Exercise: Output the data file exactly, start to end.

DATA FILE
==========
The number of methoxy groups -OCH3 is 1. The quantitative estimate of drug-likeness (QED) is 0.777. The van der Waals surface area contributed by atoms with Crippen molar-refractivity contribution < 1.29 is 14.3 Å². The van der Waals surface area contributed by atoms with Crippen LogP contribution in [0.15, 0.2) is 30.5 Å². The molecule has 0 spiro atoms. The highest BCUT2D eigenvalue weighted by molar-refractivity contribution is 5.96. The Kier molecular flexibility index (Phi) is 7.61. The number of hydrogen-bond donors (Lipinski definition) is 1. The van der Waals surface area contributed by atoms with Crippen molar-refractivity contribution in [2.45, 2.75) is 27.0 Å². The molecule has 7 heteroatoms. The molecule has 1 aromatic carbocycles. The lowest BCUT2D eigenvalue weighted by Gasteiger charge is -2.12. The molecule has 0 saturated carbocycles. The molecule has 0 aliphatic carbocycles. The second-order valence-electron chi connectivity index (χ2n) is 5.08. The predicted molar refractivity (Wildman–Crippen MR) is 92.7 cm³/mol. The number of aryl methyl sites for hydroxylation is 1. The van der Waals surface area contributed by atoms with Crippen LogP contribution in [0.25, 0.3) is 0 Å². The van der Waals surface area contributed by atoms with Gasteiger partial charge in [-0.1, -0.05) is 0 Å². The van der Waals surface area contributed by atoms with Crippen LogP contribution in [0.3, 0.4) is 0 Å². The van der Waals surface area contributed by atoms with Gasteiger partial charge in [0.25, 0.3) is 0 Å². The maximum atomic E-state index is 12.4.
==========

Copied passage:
The number of methoxy groups -OCH3 is 1. The quantitative estimate of drug-likeness (QED) is 0.777. The van der Waals surface area contributed by atoms with Crippen molar-refractivity contribution < 1.29 is 14.3 Å². The van der Waals surface area contributed by atoms with Crippen LogP contribution in [0.15, 0.2) is 30.5 Å². The molecule has 0 spiro atoms. The highest BCUT2D eigenvalue weighted by molar-refractivity contribution is 5.96. The Kier molecular flexibility index (Phi) is 7.61. The number of hydrogen-bond donors (Lipinski definition) is 1. The van der Waals surface area contributed by atoms with Crippen molar-refractivity contribution in [2.45, 2.75) is 27.0 Å². The molecule has 7 heteroatoms. The molecule has 1 aromatic carbocycles. The lowest BCUT2D eigenvalue weighted by Gasteiger charge is -2.12. The molecule has 0 saturated carbocycles. The molecule has 0 aliphatic carbocycles. The second-order valence-electron chi connectivity index (χ2n) is 5.08. The predicted molar refractivity (Wildman–Crippen MR) is 92.7 cm³/mol. The number of aryl methyl sites for hydroxylation is 1. The van der Waals surface area contributed by atoms with Crippen LogP contribution in [0.25, 0.3) is 0 Å². The van der Waals surface area contributed by atoms with Gasteiger partial charge in [-0.1, -0.05) is 0 Å². The van der Waals surface area contributed by atoms with Crippen LogP contribution in [0.3, 0.4) is 0 Å². The van der Waals surface area contributed by atoms with Gasteiger partial charge in [0.25, 0.3) is 0 Å². The maximum atomic E-state index is 12.4.